Proof-of-authority

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Proof-of-authority (PoA) is an algorithm used with blockchains that delivers comparatively fast transactions through a consensus mechanism based on identity as a stake.[1]

Proof-of-authority[edit]

In PoA-based networks, transactions and blocks are validated by approved accounts, known as validators.[2] Validators run software allowing them to put transactions in blocks. The process is automated and does not require validators to be constantly monitoring their computers. It, however, does require maintaining the computer (the authority node[3]) uncompromised. The term was coined by Gavin Wood, co-founder of Ethereum and Parity Technologies.[4]

With PoA, individuals earn the right to become validators, so there is an incentive to retain the position that they have gained. By attaching a reputation to identity, validators are incentivized to uphold the transaction process, as they do not wish to have their identities attached to a negative reputation. This is considered more robust than PoS (proof-of-stake), as:

  • In PoS, while a stake between two parties may be even, it does not take into account each party’s total holdings. This means that incentives can be unbalanced.
  • Meanwhile, PoW uses an enormous amount of computing power, which, in itself lowers incentive. It is also vulnerable to attack, as a potential attacker would only need to have 51% of the mining resources (hashrate) to control a network, although this is not easy to do.[5]

On the other hand, PoA only allows non-consecutive block approval from any one validator, meaning that the risk of serious damage is centralized to the authority node.

PoA is suited for both private networks and public networks, like POA Network, where trust is distributed.[3]

Establishing authority[edit]

The three main conditions that must be fulfilled for a validator to be established are:

  1. Identity must be formally verified on-chain, with a possibility to cross-check the information in a publicly available domain
  2. Eligibility must be difficult to obtain, to make the right to validate the blocks earned and valued. (Example: potential validators are required to obtain public notary license)
  3. There must be complete uniformity in the checks and procedures for establishing an authority

Comparisons[edit]

  • The proof-of-work (PoW) consensus uses a mining mechanism, where PoA does not.[6]
  • The proof-of-stake (PoS) mechanism works using an algorithm that selects participants with the highest stakes as validators, assuming that the highest stakeholders are incentivized to ensure a transaction is processed. PoW works by verifying that work (mining) has been done before transactions are carried out.[3]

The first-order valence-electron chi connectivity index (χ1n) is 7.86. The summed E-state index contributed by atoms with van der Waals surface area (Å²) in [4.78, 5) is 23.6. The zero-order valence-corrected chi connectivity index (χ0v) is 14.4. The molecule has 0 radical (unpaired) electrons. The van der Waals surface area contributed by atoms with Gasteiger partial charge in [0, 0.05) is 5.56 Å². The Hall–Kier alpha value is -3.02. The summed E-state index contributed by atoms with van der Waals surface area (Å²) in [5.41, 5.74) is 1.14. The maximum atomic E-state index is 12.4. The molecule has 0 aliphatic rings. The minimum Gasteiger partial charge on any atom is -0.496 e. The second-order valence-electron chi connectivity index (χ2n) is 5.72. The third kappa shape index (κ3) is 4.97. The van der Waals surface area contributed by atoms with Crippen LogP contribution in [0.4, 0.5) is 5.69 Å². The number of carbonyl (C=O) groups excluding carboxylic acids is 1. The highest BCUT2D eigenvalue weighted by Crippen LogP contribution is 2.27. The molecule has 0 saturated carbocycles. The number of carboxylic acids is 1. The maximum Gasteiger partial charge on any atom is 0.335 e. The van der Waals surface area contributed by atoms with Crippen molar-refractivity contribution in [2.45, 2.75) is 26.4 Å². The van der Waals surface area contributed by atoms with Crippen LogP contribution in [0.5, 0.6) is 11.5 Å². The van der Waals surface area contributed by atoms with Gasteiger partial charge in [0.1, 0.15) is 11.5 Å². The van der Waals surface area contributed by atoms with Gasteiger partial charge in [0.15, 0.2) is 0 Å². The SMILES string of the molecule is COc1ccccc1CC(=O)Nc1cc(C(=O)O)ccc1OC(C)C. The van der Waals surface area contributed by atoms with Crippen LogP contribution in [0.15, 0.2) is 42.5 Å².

• Meanwhile, PoA uses identity as the sole verification of the authority to validate, meaning that there is no need to use mining.
  • Delegated proof-of-stake (DPoS) works using witnesses, who generate blocks. Witnesses are elected by stakeholders at a rate of one vote per share per witness. However, with PoA, the appointment of an authority is automatic, meaning that there can be no bias or uneven process caused by unequal stakes.[7] In PoA, validators need to have their identity verified formally via DApps, and have this identity information available in the public domain for everyone to cross-reference.[8]
  • Since PoA security is centralized in the form of the authority node, a lot of PoA critics wonder the point of using a blockchain for this kind of usages - stating that PoA blockchains are not really decentralized and a simple DB would be more efficient, faster, and cost effective.

Examples[edit]

  • Parity supports PoA claims on the Ethereum network.
  • POA Network[9]
  • Kovan is an Ethereum testnet, that runs on PoA[10]

References[edit]

  1. ^ "Why Blockchain Needs 'Proof of Authority' Instead of 'Proof of Stake'". Cointelegraph. Retrieved 2017-12-12.
  2. ^ parity: Fast, light, robust Ethereum implementation, Parity Technologies, 2017-12-12, retrieved 2017-12-12
  3. ^ a b c "Rolling your own Proof-of-Authority Ethereum consortium". blog.enuma.io. Retrieved 2017-12-12.
  4. ^ Gavin, Wood (November 2015). "PoA Private Chains". Github.
  5. ^ superadmin. "Proof-of-Work vs Proof-of-Stake: merits and disadvantages". Retrieved 2017-12-12.
  6. ^ "Proof of Work vs Proof of Stake: Basic Mining Guide". Blockgeeks. 2017-03-15. Retrieved 2017-12-12.
  7. ^ "Delegated Proof-of-Stake Consensus - BitShares". bitshares.org. Retrieved 2017-12-12.
  8. ^ Network, Oracles (2017-11-11). "Proof of Authority: consensus model with Identity at Stake". Medium. Retrieved 2017-12-12.
  9. ^ POA Network website
  10. ^ proposal: Kovan PoA Testnet Proposal, Kovan PoA Testnet, 2017-12-10, retrieved 2017-12-12